Tips and Tricks for Healthcare Research in LatAm
Originally Published At EphMRA, June 2019
Latin America is a diverse region, which includes 20 independent countries as well as many other smaller jurisdictions, Spanish and Portuguese being the dominant languages. Its population of over 600 million inhabitants represents 9% of the world population.
The number of physicians living in this region exceeds a million drug prescribers and its healthcare expenditure is estimated to be over 400 billion USD. (1)
Furthermore, if we consider LATAM as a single territory – as it is often simplified externally – this expenditure would make it the 4th largest after the US, China and Japan, and surprisingly larger than certain developed individual markets, such as Germany, the UK or France.
Meanwhile, according to the same data Brazil, which stands globally as the 7th largest market, represents 50% of the LATAM business; and by including Mexico, Colombia, Argentina and Chile, you cover 5/6 of the total regional healthcare expenditure.
In addition to its size, the growth trend is also quite strong. The same WHO data shows a robust increase of healthcare expenditure of almost 7% annually, between the years 2000 and 2016, which resulted in an impressive triplication of this revenue!
Research investment, however, is lagging somewhat behind this trend. The latest ESOMAR Global Market Research report estimates that the LATAM regional shares a mere 3% of global turnover.(2)
While there is no reliable data available for healthcare research specifically, our own estimates suggest a similar figure.
Therefore, this inconsistency is probably hiding a large market opportunity and sooner or later market intelligence budgets will align closer, not just to LATAM “future potential”, but also to the extent of the actual size of its marketplace.
The good news is that research methods used globally work generally well in LATAM and virtually all targets, such as doctors, nurses, patients or even payers are accessible. For qualitative projects, generally IDIs or TDIs can be run in a similar fashion as in Europe, although it is advisable to run them in the relevant local languages.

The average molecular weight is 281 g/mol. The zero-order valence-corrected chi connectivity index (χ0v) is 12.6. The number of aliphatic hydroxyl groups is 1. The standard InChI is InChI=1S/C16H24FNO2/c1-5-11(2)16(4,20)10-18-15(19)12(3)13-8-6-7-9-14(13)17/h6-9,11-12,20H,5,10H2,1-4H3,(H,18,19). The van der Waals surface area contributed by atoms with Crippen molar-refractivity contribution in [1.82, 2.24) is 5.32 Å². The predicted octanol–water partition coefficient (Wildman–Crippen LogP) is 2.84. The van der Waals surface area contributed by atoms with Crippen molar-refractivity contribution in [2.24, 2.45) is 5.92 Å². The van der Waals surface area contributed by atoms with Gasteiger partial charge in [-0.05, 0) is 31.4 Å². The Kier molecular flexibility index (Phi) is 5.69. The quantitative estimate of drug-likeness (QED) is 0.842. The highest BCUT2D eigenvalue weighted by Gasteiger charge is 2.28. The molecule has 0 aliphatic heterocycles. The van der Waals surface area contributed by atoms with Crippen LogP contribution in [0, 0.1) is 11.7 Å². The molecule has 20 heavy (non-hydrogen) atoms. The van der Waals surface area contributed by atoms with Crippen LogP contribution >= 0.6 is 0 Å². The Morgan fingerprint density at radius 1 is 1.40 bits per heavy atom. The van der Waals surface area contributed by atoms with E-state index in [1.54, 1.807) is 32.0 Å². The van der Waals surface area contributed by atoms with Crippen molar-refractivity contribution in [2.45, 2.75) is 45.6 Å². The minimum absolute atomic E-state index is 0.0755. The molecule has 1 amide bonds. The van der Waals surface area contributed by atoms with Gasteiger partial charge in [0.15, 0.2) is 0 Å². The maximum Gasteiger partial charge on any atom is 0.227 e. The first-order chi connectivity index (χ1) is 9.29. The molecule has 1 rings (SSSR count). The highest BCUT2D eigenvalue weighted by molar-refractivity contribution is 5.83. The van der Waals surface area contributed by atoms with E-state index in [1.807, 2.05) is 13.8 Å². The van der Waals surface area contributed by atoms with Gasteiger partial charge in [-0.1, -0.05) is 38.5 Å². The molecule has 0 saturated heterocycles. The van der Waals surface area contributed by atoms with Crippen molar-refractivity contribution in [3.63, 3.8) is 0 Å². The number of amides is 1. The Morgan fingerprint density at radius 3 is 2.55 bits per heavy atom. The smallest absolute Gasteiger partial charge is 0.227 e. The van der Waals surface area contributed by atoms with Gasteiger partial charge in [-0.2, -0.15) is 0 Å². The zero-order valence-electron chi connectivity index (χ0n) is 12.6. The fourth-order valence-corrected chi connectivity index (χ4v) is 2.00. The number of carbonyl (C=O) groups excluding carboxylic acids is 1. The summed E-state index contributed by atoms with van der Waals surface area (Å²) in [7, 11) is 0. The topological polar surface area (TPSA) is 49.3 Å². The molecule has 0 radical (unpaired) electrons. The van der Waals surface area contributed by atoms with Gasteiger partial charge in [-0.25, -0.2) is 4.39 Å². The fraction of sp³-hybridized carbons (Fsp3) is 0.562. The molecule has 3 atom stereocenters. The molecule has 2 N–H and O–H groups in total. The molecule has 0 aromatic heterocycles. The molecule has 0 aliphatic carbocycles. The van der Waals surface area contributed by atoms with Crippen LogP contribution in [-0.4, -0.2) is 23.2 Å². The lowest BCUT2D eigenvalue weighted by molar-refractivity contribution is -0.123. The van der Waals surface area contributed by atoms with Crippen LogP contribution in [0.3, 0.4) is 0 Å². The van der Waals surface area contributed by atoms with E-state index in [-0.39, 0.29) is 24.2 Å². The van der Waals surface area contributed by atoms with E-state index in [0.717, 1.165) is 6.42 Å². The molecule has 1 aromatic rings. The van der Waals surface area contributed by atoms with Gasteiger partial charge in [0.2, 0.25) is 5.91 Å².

Digital qual, such as online communities, is also starting to emerge. Online research is generally well accepted. Based on our internal data we know that roughly 10% of the doctors in the main markets (i.e. Brazil, Mexico, Colombia and Argentina) have participated in one of our surveys, but the situation can be tricky in smaller markets, such as Chile, Peru or Central America, in which tiny universes imply the need for extensive ad hoc, and even f2f, interviewing.
We recently published “Future of Healthcare in Latin America”, (3) a large-scale prospective study showing that physicians are generally tough critics of their own systems in Brazil, Colombia and Mexico, while Argentineans and Chileans showed more moderate views.
The main differences with their US peers are not so much their perceptions of the quality of private clinics or insurance plans (in which the ratings are similar and relatively positive), but rather the assessment of the overall healthcare coverage and, more specifically, in the quality of public hospitals.
According to LATAM doctors the most severe hurdles that patients face, which affect a majority of the population, are:
• Limited access to medicines due to high costs and/or bureaucratic access barriers;
• Lack of approval of drugs that would be the best treatment option;
• Lack of available equipment and materials;
• Limited time available for proper consultation and difficult access to specialists.
Thinking about their prospects, on the bright side, doctors imagine a future positively lead by technological improvement and better informed patients. On the dark side, they envision further restricted access to treatments and that the role of the doctor will be increasingly challenged in the healthcare process.
Moreover, they fear they will feel a decline in respect, remuneration and working conditions. The technologies that doctors anticipate will make the most significant impact in this presumed future are preventive medicines, new vaccines, immunotherapy, usage of genetically adjusted drugs, genetic engineering and biologics.
Thus, while there are definitely some tensions in this diverse region’s healthcare landscape, Latin America stands as a solidly growing area with positive prospects for both pharma marketers and researchers. Those who can get a deep understanding of the region – by investing in widely accessible research tools – and provide effective business solutions, will be better prepared to seize these opportunities.
Diego Casaravilla is CEO of Fine Research, an agency specialised in healthcare qual and online data collection, with own operations in Brazil, Mexico, Chile, Colombia, Argentina and Uruguay.
1.WHO. (2019). Global Health Expenditure Database. http://apps.who.int/nha/ database/ViewData/Indicators/en
2. ESOMAR. (2018). Global Market Research 2018: An ESOMAR Industry Report. Amsterdam: ESOMAR, pp. 10
3. Fine Research. (2018). Future of Healthcare in Latin America. Full report available: https://www.fine-research.com/blog/news